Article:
Review of Hamlet

Hamlet (1996)
Ambitious disappointment
3 August 1999
Branagh's Hamlet--both character and film--suffers from the same tendency that destroyed his Frankenstein: he simply goes overboard. When he's reined in, Branagh can turn in a fine performance, but too often he overacts, overdirects, overdoes generally, as here. I eagerly anticipated this Hamlet both as a reader and as a teacher, but discovered an overblown spectacle full of Hollywood-style excess, souped-up sex and violence, overpowering (and distracting) music, and performances that substitute volume for emotion.

Branagh himself is the worst offender here, bellowing his "how all occasions do inform against me" soliloquy as if in competition with the soundtrack, hardly even pausing for breath, let alone for a glimpse of feeling. The most crushing disappointment is the crucial "to be or not to be" speech, again devoid of any sense of reflection or self-awareness, delivered in a hasty monotone for all the world as if Branagh was trying to spit it out quickly before he forgot it. This is not the world-class acting the text deserves; if not for the sheer spectacle and the impressive (i.e. famous) cast, this film would surely not be ranked as highly.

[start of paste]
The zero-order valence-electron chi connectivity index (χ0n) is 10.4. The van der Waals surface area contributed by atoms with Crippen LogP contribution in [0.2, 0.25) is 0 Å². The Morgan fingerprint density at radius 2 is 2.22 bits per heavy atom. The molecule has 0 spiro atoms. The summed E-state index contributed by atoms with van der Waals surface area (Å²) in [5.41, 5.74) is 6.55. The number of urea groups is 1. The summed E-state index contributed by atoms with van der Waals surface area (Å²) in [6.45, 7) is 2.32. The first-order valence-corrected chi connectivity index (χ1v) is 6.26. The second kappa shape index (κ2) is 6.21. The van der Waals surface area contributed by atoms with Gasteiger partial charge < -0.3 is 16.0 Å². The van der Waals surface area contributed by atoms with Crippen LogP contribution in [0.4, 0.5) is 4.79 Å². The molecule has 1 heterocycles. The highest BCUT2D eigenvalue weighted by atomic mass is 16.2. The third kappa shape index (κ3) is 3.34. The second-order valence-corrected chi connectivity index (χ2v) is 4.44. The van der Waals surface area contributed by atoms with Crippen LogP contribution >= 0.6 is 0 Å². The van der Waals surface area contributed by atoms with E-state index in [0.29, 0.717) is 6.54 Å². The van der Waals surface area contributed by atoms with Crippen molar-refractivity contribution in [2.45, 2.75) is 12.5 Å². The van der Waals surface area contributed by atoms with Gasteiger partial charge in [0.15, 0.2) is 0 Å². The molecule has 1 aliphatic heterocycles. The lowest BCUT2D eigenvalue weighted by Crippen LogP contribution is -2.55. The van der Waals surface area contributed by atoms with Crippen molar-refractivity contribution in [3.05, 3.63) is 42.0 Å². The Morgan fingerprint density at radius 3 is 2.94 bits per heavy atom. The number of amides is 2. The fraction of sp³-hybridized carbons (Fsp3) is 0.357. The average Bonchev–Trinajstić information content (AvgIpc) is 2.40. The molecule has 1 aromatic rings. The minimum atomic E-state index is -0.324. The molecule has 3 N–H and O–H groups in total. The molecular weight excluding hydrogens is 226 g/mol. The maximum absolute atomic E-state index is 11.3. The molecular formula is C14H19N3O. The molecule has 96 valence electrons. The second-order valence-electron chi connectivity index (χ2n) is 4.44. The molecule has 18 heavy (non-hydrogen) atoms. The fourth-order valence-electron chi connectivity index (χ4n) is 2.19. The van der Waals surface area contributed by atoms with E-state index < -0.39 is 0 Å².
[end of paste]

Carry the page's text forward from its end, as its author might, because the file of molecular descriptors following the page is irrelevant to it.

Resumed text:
Even the purportedly authentic screenplay makes several crucial interpretive choices for the viewer and completely rewrites the nature of Fortinbras's final entrance into Elsinore. The only bright points are Derek Jacobi, who offers some emotional complexity as Claudius, and a Gertrude who finally seems to have a backbone. The absence of the Oedipal interpretation is welcome, but this alone cannot place this disastrous film above the Mel Gibson version, which remains its superior. The volume of laudatory reviews for this foolish film depresses me--but at least it may bring some new readers to the play itself, which _does_ deserve this kind of admiration.
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